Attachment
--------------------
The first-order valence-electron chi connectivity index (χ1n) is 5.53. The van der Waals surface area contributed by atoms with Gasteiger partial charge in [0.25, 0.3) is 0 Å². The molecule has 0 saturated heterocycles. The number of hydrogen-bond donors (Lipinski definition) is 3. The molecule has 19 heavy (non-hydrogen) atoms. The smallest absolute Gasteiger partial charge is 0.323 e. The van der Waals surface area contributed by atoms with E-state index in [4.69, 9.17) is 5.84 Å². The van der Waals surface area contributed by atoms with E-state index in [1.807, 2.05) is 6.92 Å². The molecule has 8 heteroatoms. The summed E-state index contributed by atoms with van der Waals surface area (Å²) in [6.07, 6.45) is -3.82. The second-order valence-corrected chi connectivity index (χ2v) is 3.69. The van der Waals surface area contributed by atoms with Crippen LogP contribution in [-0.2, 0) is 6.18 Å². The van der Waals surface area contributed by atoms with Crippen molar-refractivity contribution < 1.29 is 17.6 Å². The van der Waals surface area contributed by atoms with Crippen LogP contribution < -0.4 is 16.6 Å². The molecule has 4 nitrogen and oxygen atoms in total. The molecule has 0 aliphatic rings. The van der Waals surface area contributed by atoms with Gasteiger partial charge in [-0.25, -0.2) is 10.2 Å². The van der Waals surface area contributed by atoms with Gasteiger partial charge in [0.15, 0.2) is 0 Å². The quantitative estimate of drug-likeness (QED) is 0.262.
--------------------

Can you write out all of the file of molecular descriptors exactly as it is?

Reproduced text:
The first-order valence-electron chi connectivity index (χ1n) is 5.53. The van der Waals surface area contributed by atoms with Gasteiger partial charge in [0.25, 0.3) is 0 Å². The molecule has 0 saturated heterocycles. The number of hydrogen-bond donors (Lipinski definition) is 3. The molecule has 19 heavy (non-hydrogen) atoms. The smallest absolute Gasteiger partial charge is 0.323 e. The van der Waals surface area contributed by atoms with E-state index in [4.69, 9.17) is 5.84 Å². The van der Waals surface area contributed by atoms with E-state index in [1.807, 2.05) is 6.92 Å². The molecule has 8 heteroatoms. The summed E-state index contributed by atoms with van der Waals surface area (Å²) in [6.07, 6.45) is -3.82. The second-order valence-corrected chi connectivity index (χ2v) is 3.69. The van der Waals surface area contributed by atoms with Crippen LogP contribution in [-0.2, 0) is 6.18 Å². The van der Waals surface area contributed by atoms with Crippen molar-refractivity contribution < 1.29 is 17.6 Å². The van der Waals surface area contributed by atoms with Crippen LogP contribution < -0.4 is 16.6 Å². The molecule has 4 nitrogen and oxygen atoms in total. The molecule has 0 aliphatic rings. The van der Waals surface area contributed by atoms with Gasteiger partial charge in [-0.25, -0.2) is 10.2 Å². The van der Waals surface area contributed by atoms with Gasteiger partial charge in [0.15, 0.2) is 0 Å². The quantitative estimate of drug-likeness (QED) is 0.262.